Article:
Criminal Assets Bureau reports two solicitors to Law Society regulators
THE Criminal Assets Bureau (CAB) has passed information on two solicitors to the Law Society after becoming concerned about the work they were carrying out for clients who were targets of the bureau.
The agency is understood to have referred the cases of two solicitors in recent months to the society, which is the regulatory body for the legal profession.
However, the Law Society has indicated that it will not be taking further action on foot of the information from the bureau.
In a statement to the Sunday Independent, it said there was “insufficient legal and factual basis” to take disciplinary proceedings.
The offices of professional advisers are frequently raided by the CAB during its investigations into white-collar crime and money-laundering, but this is routinely to secure files and paperwork related to their suspects and does not reflect on the professionals involved.
However, in one exception, bureau officers criticised an accountant whose clients included suspected members of a gang linked to the Kinahan-Hutch feud.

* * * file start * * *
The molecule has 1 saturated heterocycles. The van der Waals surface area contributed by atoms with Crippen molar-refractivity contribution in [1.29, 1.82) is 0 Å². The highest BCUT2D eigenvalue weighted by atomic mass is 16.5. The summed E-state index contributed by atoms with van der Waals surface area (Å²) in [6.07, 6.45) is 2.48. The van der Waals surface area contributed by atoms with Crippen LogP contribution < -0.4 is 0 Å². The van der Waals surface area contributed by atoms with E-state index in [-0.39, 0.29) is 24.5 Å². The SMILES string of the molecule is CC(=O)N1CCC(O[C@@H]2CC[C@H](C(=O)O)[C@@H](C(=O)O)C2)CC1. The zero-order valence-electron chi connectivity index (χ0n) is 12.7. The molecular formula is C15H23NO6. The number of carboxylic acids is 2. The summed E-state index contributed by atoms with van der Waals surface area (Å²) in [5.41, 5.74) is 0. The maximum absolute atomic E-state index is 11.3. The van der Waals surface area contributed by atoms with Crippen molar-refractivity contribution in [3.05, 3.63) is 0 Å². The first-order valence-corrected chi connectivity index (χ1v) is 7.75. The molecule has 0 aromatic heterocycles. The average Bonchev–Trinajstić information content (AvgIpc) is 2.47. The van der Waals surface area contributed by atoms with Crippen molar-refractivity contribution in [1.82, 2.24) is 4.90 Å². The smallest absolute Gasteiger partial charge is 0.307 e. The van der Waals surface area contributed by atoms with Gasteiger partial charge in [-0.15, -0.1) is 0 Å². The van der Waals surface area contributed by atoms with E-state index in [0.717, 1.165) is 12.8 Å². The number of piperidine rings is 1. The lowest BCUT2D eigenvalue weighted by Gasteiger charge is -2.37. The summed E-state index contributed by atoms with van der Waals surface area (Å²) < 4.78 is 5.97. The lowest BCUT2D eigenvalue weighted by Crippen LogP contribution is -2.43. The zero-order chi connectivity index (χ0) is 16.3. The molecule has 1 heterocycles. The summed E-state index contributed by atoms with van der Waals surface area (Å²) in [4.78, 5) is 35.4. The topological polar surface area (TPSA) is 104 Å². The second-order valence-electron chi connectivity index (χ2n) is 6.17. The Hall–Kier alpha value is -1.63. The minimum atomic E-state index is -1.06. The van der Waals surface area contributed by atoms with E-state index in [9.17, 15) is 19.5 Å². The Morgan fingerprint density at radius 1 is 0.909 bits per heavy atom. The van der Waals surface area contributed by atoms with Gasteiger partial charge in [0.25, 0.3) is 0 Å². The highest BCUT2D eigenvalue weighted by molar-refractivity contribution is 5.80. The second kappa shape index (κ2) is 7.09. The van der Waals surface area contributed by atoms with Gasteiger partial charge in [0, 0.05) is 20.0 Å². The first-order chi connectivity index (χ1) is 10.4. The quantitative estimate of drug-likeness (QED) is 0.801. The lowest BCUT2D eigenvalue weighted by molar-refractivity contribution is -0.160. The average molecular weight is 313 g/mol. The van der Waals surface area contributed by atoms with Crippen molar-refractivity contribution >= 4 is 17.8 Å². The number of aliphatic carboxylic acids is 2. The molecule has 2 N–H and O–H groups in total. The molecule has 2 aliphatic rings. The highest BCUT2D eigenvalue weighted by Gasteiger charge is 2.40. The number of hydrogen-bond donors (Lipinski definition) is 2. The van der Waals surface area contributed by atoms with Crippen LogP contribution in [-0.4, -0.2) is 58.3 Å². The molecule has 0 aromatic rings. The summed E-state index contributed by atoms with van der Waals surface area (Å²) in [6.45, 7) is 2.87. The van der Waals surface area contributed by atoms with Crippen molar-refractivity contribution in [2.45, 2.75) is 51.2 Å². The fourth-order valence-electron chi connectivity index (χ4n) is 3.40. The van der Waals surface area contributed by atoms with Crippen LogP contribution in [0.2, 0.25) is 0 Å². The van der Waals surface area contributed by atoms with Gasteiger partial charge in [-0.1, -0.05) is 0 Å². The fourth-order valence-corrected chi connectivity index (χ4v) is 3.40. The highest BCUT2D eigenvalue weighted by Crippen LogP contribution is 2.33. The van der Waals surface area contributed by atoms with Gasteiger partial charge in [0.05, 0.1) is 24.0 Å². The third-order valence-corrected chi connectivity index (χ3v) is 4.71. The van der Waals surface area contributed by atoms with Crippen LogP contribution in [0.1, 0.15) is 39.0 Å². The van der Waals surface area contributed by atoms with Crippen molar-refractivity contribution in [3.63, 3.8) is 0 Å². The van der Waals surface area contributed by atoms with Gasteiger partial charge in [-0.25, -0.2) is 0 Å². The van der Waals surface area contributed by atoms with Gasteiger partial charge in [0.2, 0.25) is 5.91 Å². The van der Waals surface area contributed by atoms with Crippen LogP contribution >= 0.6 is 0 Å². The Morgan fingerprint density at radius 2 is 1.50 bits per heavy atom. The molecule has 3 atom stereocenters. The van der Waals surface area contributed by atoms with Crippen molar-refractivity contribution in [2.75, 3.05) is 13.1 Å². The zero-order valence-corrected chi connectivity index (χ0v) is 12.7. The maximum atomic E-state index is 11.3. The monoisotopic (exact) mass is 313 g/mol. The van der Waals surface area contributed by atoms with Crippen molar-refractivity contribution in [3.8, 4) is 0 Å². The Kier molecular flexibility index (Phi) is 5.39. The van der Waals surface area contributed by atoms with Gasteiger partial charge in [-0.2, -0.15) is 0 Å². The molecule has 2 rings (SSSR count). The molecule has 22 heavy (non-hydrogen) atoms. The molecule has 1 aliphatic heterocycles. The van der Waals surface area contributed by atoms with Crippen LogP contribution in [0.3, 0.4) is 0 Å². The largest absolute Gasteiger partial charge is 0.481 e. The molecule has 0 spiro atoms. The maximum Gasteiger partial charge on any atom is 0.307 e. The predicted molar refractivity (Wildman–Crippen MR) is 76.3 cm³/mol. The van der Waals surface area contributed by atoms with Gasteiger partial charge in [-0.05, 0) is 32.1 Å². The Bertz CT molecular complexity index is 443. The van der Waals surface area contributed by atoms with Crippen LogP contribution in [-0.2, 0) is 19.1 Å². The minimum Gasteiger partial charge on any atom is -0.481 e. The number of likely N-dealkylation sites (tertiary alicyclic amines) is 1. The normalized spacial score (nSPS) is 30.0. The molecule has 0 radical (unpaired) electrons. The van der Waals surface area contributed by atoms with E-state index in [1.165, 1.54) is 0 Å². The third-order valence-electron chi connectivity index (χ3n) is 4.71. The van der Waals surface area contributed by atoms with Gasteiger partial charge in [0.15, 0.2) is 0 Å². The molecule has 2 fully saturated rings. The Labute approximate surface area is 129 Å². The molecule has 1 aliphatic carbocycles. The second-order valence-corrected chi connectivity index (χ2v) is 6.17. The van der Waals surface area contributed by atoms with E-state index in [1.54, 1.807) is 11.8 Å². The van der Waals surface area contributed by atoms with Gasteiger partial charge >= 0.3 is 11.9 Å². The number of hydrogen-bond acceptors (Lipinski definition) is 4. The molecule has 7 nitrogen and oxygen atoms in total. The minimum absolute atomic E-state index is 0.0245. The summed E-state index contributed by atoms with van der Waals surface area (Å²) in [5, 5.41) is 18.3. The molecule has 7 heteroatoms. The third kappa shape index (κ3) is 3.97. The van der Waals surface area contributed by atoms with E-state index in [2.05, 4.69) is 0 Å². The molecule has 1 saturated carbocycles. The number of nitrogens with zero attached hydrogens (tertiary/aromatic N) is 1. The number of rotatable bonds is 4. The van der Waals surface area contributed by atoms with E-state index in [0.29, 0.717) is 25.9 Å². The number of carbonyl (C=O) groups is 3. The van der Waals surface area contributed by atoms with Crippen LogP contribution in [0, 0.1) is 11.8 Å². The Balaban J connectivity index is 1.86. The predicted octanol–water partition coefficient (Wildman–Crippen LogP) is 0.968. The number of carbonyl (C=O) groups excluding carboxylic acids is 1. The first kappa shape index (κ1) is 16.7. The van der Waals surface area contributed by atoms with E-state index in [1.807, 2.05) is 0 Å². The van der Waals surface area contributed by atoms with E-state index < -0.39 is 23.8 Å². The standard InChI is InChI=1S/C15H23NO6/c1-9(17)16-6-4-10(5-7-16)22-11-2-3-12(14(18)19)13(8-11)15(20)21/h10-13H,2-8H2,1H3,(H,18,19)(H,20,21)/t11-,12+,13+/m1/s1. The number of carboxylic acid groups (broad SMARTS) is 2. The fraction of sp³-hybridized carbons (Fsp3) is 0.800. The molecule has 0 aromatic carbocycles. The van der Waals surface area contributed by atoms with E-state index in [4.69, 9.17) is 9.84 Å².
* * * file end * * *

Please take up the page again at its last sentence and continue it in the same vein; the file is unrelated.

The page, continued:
The accountant’s offices were raided as a part of a wider probe into the gang’s finances but bureau officers claimed in an affidavit that the accountant was “evasive, unprofessional and unco-operative”.
One of the country’s biggest law firms, Matheson, has launched an app called Dawn Raid, which advises companies on how to prepare for and react to searches, warning that Irish and EU regulators can now forcibly enter a business or home, demand information and seize records.
An article in the latest issue of the Law Society Gazette informs readers that “any business fearing a dawn raid on suspicion of white-collar crime” can get help from the app, which is “a tool for crisis management and training”.
The app gives “step-by-step guidance for how to behave during a raid, and awareness training of raid protocol ahead of time. There will also be push-button access to Matheson lawyers embedded in the tool”.
In a statement to the Sunday Independent, Law Society director general Ken Murphy said: “The CAB has provided information to the Law Society about two solicitors. These were not complaints.
“Upon investigation, neither of these matters were referred to the Solicitors Disciplinary Tribunal as there was insufficient legal and factual basis to take disciplinary proceedings.
“For legal reasons, the Law Society is unable to comment further.”